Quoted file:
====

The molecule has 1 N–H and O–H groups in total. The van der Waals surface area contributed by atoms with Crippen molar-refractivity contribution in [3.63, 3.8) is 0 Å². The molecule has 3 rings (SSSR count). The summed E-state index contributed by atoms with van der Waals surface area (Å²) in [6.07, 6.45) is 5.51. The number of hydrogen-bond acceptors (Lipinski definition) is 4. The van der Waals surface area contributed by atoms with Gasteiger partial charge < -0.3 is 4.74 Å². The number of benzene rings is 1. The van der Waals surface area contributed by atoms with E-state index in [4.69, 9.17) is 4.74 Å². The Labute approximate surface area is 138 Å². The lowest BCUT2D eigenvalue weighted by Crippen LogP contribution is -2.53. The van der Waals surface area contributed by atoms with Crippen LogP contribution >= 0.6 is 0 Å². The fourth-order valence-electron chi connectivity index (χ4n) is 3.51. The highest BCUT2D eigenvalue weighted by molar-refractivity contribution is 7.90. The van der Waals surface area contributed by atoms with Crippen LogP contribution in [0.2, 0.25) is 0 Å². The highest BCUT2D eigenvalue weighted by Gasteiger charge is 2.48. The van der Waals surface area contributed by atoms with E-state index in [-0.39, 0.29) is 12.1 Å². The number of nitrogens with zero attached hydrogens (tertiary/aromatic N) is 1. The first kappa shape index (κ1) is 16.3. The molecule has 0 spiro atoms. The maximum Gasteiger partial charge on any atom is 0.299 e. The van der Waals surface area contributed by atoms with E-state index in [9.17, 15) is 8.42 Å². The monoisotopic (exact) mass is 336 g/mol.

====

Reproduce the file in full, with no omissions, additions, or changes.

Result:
The molecule has 1 N–H and O–H groups in total. The van der Waals surface area contributed by atoms with Crippen molar-refractivity contribution in [3.63, 3.8) is 0 Å². The molecule has 3 rings (SSSR count). The summed E-state index contributed by atoms with van der Waals surface area (Å²) in [6.07, 6.45) is 5.51. The number of hydrogen-bond acceptors (Lipinski definition) is 4. The van der Waals surface area contributed by atoms with Gasteiger partial charge < -0.3 is 4.74 Å². The number of benzene rings is 1. The van der Waals surface area contributed by atoms with E-state index in [4.69, 9.17) is 4.74 Å². The Labute approximate surface area is 138 Å². The lowest BCUT2D eigenvalue weighted by Crippen LogP contribution is -2.53. The van der Waals surface area contributed by atoms with Crippen LogP contribution >= 0.6 is 0 Å². The fourth-order valence-electron chi connectivity index (χ4n) is 3.51. The highest BCUT2D eigenvalue weighted by molar-refractivity contribution is 7.90. The van der Waals surface area contributed by atoms with Crippen LogP contribution in [0.2, 0.25) is 0 Å². The highest BCUT2D eigenvalue weighted by Gasteiger charge is 2.48. The van der Waals surface area contributed by atoms with E-state index in [-0.39, 0.29) is 12.1 Å². The number of nitrogens with zero attached hydrogens (tertiary/aromatic N) is 1. The first kappa shape index (κ1) is 16.3. The molecule has 0 spiro atoms. The maximum Gasteiger partial charge on any atom is 0.299 e. The van der Waals surface area contributed by atoms with E-state index in [9.17, 15) is 8.42 Å². The monoisotopic (exact) mass is 336 g/mol.